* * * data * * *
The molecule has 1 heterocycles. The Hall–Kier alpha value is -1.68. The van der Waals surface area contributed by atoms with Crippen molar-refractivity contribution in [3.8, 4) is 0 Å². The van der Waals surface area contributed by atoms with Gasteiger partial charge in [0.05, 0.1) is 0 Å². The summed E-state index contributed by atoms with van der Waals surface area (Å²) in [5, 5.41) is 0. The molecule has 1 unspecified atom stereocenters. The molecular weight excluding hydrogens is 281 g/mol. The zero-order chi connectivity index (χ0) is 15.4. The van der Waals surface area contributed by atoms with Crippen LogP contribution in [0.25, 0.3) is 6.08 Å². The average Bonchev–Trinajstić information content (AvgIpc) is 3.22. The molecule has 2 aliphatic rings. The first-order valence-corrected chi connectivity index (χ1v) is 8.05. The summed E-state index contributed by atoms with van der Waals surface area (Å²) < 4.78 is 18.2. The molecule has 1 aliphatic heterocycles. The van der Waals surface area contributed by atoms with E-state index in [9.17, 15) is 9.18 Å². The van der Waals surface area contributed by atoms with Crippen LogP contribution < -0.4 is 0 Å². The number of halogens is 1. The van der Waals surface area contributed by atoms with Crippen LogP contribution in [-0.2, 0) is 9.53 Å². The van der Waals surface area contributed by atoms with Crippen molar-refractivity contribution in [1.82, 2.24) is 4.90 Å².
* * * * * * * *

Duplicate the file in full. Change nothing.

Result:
The molecule has 1 heterocycles. The Hall–Kier alpha value is -1.68. The van der Waals surface area contributed by atoms with Crippen molar-refractivity contribution in [3.8, 4) is 0 Å². The van der Waals surface area contributed by atoms with Gasteiger partial charge in [0.05, 0.1) is 0 Å². The summed E-state index contributed by atoms with van der Waals surface area (Å²) in [5, 5.41) is 0. The molecule has 1 unspecified atom stereocenters. The molecular weight excluding hydrogens is 281 g/mol. The zero-order chi connectivity index (χ0) is 15.4. The van der Waals surface area contributed by atoms with Crippen LogP contribution in [0.25, 0.3) is 6.08 Å². The average Bonchev–Trinajstić information content (AvgIpc) is 3.22. The molecule has 2 aliphatic rings. The first-order valence-corrected chi connectivity index (χ1v) is 8.05. The summed E-state index contributed by atoms with van der Waals surface area (Å²) < 4.78 is 18.2. The molecule has 1 aliphatic heterocycles. The van der Waals surface area contributed by atoms with E-state index in [9.17, 15) is 9.18 Å². The van der Waals surface area contributed by atoms with Crippen LogP contribution < -0.4 is 0 Å². The number of halogens is 1. The van der Waals surface area contributed by atoms with Crippen LogP contribution in [-0.2, 0) is 9.53 Å². The van der Waals surface area contributed by atoms with Crippen molar-refractivity contribution in [1.82, 2.24) is 4.90 Å².